The Silurians are the latest classic monster to be brought back in this gripping two-parter. Although it was in many ways a rehash of the same themes featured in previous Silurian stories, I think this story stands in its own right and does a fantastic job of re-introducing this classic villain to a modern audience, just as The Sontaran Stratagem/The Poison Sky did with respect to the Sontarans and Rise of the Cybermen/The Age of Steel did the Cybermen. The story successfully established who the Silurians were, what they were about, and even gave us a privileged glimpse of the Silurians’ civilisation. Accordingly, the story adroitly avoided casting the Silurians, or anyone really, as the “bad guys”, except for perhaps the deranged warmonger Restac, and the theme of the story was the same inter-species political dilemma that played out in Doctor Who and the Silurians and other Silurian/Sea Devil stories.
In general this story had a very interesting and compelling plot, although my major criticism of the story would be that it seemed overlong. There simply wasn’t enough happening to fill the full ninety minutes and keep the viewers interested. Perhaps more plot could have been written to convincingly fill the two episodes, but, as it is, the story felt slow. That said, I thought the first episode, although not all that much necessarily happened, was more exciting than the second half. It played out as a unique iteration of the base-under-siege format as the humans attempted to hunker down in an old Welsh village church while unknown subterranean enemies assailed them from beneath the earth. It was seized with urgency and irresistible mystery and made for very gripping viewing. The second half had more in the way of plot and action, but somehow seemed to plod along without the urgency of the first half. One thing I’ll say for the second episode, though, is that it offered wonderful insight into the Silurians’ civilisation, with stunning scenes of the Silurian city and tantalising glimpses of their technology and science and social organisation. It felt like convincingly alien surroundings, something a show about space and time travel doesn’t, presumably for budgetary reasons, show as often as you’d expect it would.
Like the classic Silurian stories, these episodes were heavy with political undercurrents and intelligent parallels with real-world political issues. Does not the conflict between a group of original owners of a territory and that territory’s present inhabitants carry certain pertinent real-world associations? I’m reminded of Israel and Palestine, or issues surrounding indigenous peoples of the world and settler populations, such as in Australia and North America. Like these real-world issues, the Silurian situation has no easy solutions, and, to its credit, the story confronted and recognised that. Other parallels with these real world-issues were seen in the conflict between the more conciliatory tendencies and the more hardliner fundamentalists on each side, with Eldane and Malohkeh representing the conciliatory voices among the Silurians and Restec representing the militant fundamentalists, while Ambrose arguably represented hardliner attitudes among the humans. I think the script’s moralising about sharing and finding common ground between disparate groups was a refreshing and heartwarming ecumenical message, but I found it did get a bit cringe-inducingly preachy at times, as near the end where the Doctor was telling the humans to spread the “prophecy” that the Earth was to be shared.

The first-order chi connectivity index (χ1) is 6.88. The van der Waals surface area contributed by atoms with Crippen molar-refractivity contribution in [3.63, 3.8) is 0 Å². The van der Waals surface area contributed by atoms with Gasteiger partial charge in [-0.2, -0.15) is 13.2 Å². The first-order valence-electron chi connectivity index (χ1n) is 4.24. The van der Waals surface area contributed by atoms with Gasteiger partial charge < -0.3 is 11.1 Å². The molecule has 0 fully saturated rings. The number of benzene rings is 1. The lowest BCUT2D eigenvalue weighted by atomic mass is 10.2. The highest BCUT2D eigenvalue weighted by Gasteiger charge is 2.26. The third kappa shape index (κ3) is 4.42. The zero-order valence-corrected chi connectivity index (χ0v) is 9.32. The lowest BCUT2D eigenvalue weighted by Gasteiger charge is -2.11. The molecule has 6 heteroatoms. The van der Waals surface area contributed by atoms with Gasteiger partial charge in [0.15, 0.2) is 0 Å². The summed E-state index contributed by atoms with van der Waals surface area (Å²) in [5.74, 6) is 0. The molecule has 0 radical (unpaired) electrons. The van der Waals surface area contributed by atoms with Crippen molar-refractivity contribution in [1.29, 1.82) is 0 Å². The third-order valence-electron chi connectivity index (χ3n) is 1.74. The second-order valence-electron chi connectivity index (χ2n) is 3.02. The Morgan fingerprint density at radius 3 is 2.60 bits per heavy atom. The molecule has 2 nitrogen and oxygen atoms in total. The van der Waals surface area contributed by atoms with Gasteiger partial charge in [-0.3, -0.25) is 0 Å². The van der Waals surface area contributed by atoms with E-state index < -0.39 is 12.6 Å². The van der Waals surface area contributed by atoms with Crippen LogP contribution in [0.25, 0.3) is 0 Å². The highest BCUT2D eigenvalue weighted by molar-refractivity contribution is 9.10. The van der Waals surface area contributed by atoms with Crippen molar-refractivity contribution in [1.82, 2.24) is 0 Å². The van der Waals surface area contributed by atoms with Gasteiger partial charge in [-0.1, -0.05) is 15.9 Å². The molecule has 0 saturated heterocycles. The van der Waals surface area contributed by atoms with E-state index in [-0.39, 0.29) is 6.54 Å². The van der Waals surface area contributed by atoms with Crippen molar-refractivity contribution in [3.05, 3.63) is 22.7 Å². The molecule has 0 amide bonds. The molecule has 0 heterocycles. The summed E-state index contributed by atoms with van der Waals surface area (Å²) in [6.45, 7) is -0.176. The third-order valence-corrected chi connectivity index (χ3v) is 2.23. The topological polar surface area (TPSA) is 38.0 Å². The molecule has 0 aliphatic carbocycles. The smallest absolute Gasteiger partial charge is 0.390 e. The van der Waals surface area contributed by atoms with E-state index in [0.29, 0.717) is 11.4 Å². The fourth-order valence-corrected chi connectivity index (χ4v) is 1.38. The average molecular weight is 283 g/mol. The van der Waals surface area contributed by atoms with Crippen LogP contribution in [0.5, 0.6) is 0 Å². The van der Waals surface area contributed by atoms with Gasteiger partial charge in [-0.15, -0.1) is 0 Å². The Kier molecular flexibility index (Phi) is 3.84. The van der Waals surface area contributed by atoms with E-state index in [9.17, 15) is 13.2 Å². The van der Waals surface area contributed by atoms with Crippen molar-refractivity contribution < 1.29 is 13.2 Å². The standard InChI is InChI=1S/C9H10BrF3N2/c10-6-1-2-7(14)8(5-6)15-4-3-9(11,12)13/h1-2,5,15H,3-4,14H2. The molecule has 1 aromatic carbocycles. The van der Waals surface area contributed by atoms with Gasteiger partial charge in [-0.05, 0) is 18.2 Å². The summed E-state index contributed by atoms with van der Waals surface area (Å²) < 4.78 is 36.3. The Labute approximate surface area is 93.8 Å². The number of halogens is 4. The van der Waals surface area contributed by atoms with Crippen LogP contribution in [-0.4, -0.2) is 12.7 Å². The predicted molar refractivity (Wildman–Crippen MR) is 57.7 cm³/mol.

There were robust performances all-round in this story from the leads and the supporting cast. Elliot was an endearing child and the child actor Samuel Davies really made the audience care about his character. Meera Syal was excellent as Nasreen Chaudhry, a singular, spirited woman who had the potential of a fantastic would-have-been companion. Nia Roberts was also very strong and convincing as the flawed but redeemable Ambrose. Matt Smith delivered an understated but commanding performance as the Doctor—there were no standout “Doctor” moments as such in this story, but there were several subtle little moments where Matt shined, such as his confrontations with Alaya and Ambrose. Karen Gillan and Arthur Darvill were both excellent, as always. Particularly in that whopper of an ending. Rory’s death and Amy’s desperate struggle to cling onto her rapidly fading memories of Rory were heartbreaking, tear-jerking stuff. Both Gillan and Darvill are to be commended for profoundly affecting performances. Moffat has really upped the ante here in regards to his series arc, though; you know now that the “cracks in time” motif is building up to something big. Really big.